The Energy/Water Nexus
June 23, 2010 § Leave a comment
This piece is loosely based upon the RTEC Breakfast Forum on June 15, 2010
Sustainable energy can fall in two buckets. One comprises all the means to lower the carbon footprint of current energy sources. This would include clean coal, using natural gas in place of coal to produce electricity, combined cycle approaches to energy production, and the like. The second bucket is that of renewable energy. The outstanding examples of that are biofuels, wind energy and solar energy.
Each of the foregoing has very different water utilization. One billion persons do not have access to drinking water. Should efficiency of water utilization be a factor in our choice of alternatives, and not just carbon footprint? Going further, should water usage be a litmus test in areas in which the citizenry suffer a high level of privation? This was the subject of the RTEC Breakfast Forum on June 15, 2010.
We tend to use fresh water for everything when something less could do the job. This is likely an artifact of water being relatively cheap. If some of the major users were able to tolerate less than fresh water, water would be freed up for human consumption. An extremely topical area for this thought is shale gas drilling in the US. Each well uses up to 5 million gallons per well as the main component of fracturing fluid. Only about a third of the fluid used returns to the surface. Currently it cannot be re-used because of contaminants, salt in particular. Even if this were to be cleaned up for re-use, the other two thirds would need to be made up from fresh water sources.
Fortunately, industry is taking a hard look at the problem and is moving to modify formulations to be able to tolerate significant salinity. So, not only would the flow-back water be re-usable, but other saline waters of convenience, such as sea water, come into play. In an odd twist, it turns out that salinity is actually good for the operation (it stabilizes the clays). Lemonade from lemons, as it were.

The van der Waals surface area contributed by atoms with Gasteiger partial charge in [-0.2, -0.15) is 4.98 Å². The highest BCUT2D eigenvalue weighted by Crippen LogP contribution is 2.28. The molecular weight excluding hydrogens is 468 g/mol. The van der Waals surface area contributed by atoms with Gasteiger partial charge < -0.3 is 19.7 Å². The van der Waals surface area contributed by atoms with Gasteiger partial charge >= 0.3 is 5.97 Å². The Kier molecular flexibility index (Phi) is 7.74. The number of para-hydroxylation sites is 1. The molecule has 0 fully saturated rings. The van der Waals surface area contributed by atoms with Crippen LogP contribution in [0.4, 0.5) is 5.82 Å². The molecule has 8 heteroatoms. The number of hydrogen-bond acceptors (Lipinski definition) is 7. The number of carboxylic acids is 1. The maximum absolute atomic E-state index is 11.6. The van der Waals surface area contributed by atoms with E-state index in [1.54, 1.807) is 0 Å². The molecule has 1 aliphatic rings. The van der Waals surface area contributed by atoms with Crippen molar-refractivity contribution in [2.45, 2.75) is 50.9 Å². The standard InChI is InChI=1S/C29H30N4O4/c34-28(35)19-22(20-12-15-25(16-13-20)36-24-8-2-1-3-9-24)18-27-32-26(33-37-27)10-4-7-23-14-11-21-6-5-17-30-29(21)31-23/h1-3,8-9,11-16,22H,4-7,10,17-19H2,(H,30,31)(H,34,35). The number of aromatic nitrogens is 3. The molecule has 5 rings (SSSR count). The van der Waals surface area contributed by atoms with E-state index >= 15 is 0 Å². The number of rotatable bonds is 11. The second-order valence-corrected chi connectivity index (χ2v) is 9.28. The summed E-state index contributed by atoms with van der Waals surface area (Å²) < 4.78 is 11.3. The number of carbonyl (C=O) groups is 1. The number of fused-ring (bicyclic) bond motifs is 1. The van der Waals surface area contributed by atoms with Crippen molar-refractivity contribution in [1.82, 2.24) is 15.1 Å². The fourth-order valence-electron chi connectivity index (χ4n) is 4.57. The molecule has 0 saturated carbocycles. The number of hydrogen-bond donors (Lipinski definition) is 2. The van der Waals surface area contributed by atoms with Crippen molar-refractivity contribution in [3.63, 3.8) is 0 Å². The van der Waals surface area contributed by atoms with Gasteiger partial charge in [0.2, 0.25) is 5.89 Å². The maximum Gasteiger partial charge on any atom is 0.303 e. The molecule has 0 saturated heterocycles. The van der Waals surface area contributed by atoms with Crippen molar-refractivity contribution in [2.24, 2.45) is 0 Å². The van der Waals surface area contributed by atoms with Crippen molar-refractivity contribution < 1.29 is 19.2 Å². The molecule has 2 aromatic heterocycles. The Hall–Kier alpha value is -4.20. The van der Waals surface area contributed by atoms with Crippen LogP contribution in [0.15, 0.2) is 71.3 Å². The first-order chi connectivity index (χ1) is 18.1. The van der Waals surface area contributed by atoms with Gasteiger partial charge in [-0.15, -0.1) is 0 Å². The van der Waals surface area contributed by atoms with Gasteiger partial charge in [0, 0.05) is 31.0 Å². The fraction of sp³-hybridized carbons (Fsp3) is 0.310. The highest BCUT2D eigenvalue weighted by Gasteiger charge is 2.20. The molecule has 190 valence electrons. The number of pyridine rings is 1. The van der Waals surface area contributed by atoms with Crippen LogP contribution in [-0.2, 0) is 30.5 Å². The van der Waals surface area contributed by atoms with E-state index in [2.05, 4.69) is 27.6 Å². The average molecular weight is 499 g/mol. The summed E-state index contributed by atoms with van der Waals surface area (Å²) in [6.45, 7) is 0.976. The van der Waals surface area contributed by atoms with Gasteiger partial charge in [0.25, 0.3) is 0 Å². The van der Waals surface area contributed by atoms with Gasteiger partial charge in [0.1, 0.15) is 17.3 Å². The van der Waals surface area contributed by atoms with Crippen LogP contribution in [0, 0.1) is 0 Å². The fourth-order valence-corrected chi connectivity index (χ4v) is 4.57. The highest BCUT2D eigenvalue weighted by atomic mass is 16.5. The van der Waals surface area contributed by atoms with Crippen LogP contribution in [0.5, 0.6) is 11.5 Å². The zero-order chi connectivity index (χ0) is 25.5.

While not particularly applicable to the shale gas play in the eastern United States, a lot of “tight gas” exploitation occurs in the middle of the country, in areas that are severely drought prone. Here, water for energy competes with that for agriculture. The ability to tolerate salinity would be huge. This is because saline aquifers are plentiful. Supporting technology would be required in areas such as benign biocides. Bacteria in these waters are often pernicious, some being sulfate reducing, and thus producing hydrogen sulfide in situ when used for fracturing fluid. But these are all tractable if the major issue of some level of salinity is traversed and if innovations in cost effective water treatment are forthcoming.
The key to water treatment is to have a fit-for-purpose output. Potable water is the most expensive. An intermediate product could be adequate and meet the economic hurdles. Today almost all desalination approaches have fresh water as the output.
Agriculture tolerant of brackish water is a new area without significant currency today. The most obvious example is algae for bio fuel production. Algae, of course, thrive on salt water (and consume carbon dioxide as another plus). A class of plants known as halophytes make themselves saltier than the salt water, thus causing fresh water to flow into them by osmosis. Most such would likely be for biomass for energy production, not food.
Water used in conventional energy production is also highly variable. The paper by Mulder et al describes water efficiency of different energy production methods. Any eye-opener is the significant difference between closed and open loop cycles. An interesting nuance is also the difference between water withdrawal and water use. For example, if a facility such as a nuclear plant, withdraws water from a river, and then returns hotter water, the subsequent evaporation downstream is not counted in some measures. The withdrawal number remains low, even though the net usage was higher.
Using less water is not always productive. Apparently in some areas drip irrigation leads to salt build up around the plant. Also, drip irrigation returns no water to the aquifer. But on balance that must still be more effective than spraying, where evaporative losses may not necessarily be returned as convective rainfall.
Drought tolerant biomass is highly touted these days. Jatropha in India and elsewhere is seen as an important crop for biodiesel production. However, an interesting twist on this is that these plants can tolerate drought, but they grow much faster with more water. A farmer with water access will draw on it. So, what is needed is clever business models and associated policy drivers to encourage water conservation in the face of a compelling economic driver to use more. An interesting problem for a behavioral economist.